Patagonia offers its employees a range of benefits and perks, including on-site childcare, paid time off for environmental activism, and flexible work arrangements. It also pays its employees a fair wage and provides them with career growth and development opportunities.

In addition to its employee-focused approach, Patagonia prioritizes its customers’ needs. It offers a lifetime warranty on all its products and encourages customers to repair and reuse their gear instead of buying new products.

Overall, Patagonia’s people-focused approach has helped it build a loyal customer base and a strong reputation for sustainability and social responsibility. By prioritizing its employees and customers, Patagonia has created a positive work environment and a brand that resonates with consumers who value ethical and sustainable business practices.

Creating a Positive Impact Through the Power of People-Focused Businesses

People-focused businesses are more than profit-making machines. They put people first by focusing on the development and well-being of their stakeholders, including employees and customers. By prioritizing people within and outside the organization, you can create a culture that leads to immense growth and success.

Too many businesses are criticized for putting profits before people. However, emphasizing people-first culture can make your company a beacon of hope. You show that it is possible to be successful while making positive changes—and that a business’s greatest asset is its people.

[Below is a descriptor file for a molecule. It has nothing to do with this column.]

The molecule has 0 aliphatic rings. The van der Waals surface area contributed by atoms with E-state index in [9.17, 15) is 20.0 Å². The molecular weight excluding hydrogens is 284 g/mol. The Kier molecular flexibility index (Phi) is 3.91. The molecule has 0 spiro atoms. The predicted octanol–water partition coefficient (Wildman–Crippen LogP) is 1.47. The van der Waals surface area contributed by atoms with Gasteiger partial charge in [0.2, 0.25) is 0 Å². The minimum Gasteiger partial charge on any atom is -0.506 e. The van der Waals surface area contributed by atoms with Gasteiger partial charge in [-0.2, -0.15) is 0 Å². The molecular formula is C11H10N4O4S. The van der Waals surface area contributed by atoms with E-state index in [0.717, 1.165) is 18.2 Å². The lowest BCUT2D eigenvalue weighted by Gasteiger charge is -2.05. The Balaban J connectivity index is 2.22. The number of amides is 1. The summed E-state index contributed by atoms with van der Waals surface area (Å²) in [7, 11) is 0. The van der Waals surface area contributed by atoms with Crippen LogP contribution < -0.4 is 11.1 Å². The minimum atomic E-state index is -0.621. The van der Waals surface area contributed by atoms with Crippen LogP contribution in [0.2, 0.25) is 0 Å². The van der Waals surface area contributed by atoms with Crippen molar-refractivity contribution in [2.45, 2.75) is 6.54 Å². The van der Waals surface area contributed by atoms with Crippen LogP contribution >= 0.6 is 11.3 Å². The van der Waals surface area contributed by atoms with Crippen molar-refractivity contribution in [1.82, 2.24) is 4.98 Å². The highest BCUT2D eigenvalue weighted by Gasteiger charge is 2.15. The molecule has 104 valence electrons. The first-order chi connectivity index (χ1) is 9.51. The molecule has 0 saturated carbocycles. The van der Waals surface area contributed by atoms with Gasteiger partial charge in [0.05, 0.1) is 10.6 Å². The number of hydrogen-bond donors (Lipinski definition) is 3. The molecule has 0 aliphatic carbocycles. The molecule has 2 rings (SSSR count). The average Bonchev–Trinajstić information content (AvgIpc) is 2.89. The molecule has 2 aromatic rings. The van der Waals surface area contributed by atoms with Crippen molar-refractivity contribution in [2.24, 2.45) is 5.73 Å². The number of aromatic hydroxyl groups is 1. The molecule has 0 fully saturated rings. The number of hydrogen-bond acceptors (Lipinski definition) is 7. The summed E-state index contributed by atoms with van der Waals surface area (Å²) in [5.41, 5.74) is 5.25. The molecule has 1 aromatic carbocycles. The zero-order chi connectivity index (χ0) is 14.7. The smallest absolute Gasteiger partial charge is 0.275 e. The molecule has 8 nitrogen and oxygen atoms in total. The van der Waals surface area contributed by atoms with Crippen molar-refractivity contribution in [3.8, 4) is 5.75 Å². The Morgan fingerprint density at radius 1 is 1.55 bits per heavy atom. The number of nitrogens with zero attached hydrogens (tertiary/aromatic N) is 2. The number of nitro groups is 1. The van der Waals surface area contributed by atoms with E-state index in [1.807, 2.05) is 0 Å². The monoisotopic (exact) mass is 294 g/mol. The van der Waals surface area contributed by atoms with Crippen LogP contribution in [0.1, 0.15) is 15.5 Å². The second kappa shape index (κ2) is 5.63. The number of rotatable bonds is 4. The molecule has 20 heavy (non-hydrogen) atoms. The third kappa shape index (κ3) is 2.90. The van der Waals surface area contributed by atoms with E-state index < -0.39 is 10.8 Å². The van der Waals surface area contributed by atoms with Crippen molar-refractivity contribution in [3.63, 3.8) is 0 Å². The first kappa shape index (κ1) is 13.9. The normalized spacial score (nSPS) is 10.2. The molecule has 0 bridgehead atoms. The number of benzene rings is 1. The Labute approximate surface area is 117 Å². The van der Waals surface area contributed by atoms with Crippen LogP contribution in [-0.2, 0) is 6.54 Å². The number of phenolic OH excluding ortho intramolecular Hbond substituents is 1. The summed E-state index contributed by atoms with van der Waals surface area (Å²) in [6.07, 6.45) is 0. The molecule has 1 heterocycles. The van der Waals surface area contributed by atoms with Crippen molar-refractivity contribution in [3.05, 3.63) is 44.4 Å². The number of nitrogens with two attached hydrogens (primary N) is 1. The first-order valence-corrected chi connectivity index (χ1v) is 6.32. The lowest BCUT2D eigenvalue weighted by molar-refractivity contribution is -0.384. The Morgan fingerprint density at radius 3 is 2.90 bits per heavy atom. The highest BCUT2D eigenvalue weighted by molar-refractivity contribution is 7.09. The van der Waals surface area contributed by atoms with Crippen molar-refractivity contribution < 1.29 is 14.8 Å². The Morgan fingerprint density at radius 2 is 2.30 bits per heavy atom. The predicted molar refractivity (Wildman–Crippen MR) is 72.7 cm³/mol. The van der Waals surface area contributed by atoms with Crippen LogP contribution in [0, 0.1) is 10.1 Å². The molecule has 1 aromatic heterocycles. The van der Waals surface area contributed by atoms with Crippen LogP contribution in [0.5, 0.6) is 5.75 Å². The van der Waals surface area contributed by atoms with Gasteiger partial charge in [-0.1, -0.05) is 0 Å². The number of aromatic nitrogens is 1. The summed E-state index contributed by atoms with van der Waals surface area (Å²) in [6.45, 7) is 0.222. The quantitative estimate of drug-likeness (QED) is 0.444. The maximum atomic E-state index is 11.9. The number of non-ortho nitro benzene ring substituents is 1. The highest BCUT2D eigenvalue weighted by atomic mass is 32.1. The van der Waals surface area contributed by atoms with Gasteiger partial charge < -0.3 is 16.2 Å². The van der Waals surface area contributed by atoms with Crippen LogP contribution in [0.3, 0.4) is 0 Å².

What Most Businesses Get Wrong About Company Culture

Every business wants a great company culture. It’s something that can’t be manufactured, faked, or copied. It has to come organically— and not just from the people at the top. 

Bad Company Culture

Company culture is made up of values and beliefs that every employee who contributes to your business shares. A strong expression of your company’s beliefs doesn’t just help you attract future employees; it gives candidates an immediate sense of whether they’ll be a good fit. 

Looking at it the other way, lack of company culture can create toxic environments, leading people away from your business. 

Your business culture shouldn’t just be easily seen when someone walks through the door. It should radiate on social media, on your website, in your emails, and anywhere else you have a presence. 

But how often does that happen, really? It’s rare. And for a reason that everyone knows, but few acknowledge:

Company culture is meant to be celebrated, not enforced.